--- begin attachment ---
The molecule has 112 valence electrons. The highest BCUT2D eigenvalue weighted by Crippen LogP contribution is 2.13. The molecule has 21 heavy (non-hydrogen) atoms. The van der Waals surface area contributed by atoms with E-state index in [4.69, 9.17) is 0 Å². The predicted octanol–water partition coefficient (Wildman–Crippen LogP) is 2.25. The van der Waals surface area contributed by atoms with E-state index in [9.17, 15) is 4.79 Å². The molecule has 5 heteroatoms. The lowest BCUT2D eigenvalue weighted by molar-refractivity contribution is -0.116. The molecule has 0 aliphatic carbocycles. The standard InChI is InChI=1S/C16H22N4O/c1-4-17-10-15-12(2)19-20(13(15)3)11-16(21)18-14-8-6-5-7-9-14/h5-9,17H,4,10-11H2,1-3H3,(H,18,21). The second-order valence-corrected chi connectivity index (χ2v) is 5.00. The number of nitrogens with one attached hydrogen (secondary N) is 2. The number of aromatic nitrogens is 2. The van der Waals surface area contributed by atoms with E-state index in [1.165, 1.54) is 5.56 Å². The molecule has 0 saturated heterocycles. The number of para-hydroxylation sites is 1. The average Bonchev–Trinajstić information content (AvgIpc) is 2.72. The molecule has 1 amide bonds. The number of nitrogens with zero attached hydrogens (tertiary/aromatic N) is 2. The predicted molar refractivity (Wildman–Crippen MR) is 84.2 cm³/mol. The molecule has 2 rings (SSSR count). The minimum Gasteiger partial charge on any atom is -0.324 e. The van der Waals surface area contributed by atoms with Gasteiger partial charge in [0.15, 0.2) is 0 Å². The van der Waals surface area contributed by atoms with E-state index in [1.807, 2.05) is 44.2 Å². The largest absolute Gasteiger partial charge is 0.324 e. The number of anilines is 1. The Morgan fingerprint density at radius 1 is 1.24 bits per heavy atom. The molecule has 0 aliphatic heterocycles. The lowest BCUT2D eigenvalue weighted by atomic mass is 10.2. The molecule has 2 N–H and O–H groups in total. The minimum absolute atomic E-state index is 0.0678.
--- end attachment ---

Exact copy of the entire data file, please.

The molecule has 112 valence electrons. The highest BCUT2D eigenvalue weighted by Crippen LogP contribution is 2.13. The molecule has 21 heavy (non-hydrogen) atoms. The van der Waals surface area contributed by atoms with E-state index in [4.69, 9.17) is 0 Å². The predicted octanol–water partition coefficient (Wildman–Crippen LogP) is 2.25. The van der Waals surface area contributed by atoms with E-state index in [9.17, 15) is 4.79 Å². The molecule has 5 heteroatoms. The lowest BCUT2D eigenvalue weighted by molar-refractivity contribution is -0.116. The molecule has 0 aliphatic carbocycles. The standard InChI is InChI=1S/C16H22N4O/c1-4-17-10-15-12(2)19-20(13(15)3)11-16(21)18-14-8-6-5-7-9-14/h5-9,17H,4,10-11H2,1-3H3,(H,18,21). The second-order valence-corrected chi connectivity index (χ2v) is 5.00. The number of nitrogens with one attached hydrogen (secondary N) is 2. The number of aromatic nitrogens is 2. The van der Waals surface area contributed by atoms with E-state index in [1.165, 1.54) is 5.56 Å². The molecule has 0 saturated heterocycles. The number of para-hydroxylation sites is 1. The average Bonchev–Trinajstić information content (AvgIpc) is 2.72. The molecule has 1 amide bonds. The number of nitrogens with zero attached hydrogens (tertiary/aromatic N) is 2. The predicted molar refractivity (Wildman–Crippen MR) is 84.2 cm³/mol. The molecule has 2 rings (SSSR count). The minimum Gasteiger partial charge on any atom is -0.324 e. The van der Waals surface area contributed by atoms with Gasteiger partial charge in [0.15, 0.2) is 0 Å². The van der Waals surface area contributed by atoms with E-state index in [1.807, 2.05) is 44.2 Å². The largest absolute Gasteiger partial charge is 0.324 e. The number of anilines is 1. The Morgan fingerprint density at radius 1 is 1.24 bits per heavy atom. The molecule has 0 aliphatic heterocycles. The lowest BCUT2D eigenvalue weighted by atomic mass is 10.2. The molecule has 2 N–H and O–H groups in total. The minimum absolute atomic E-state index is 0.0678.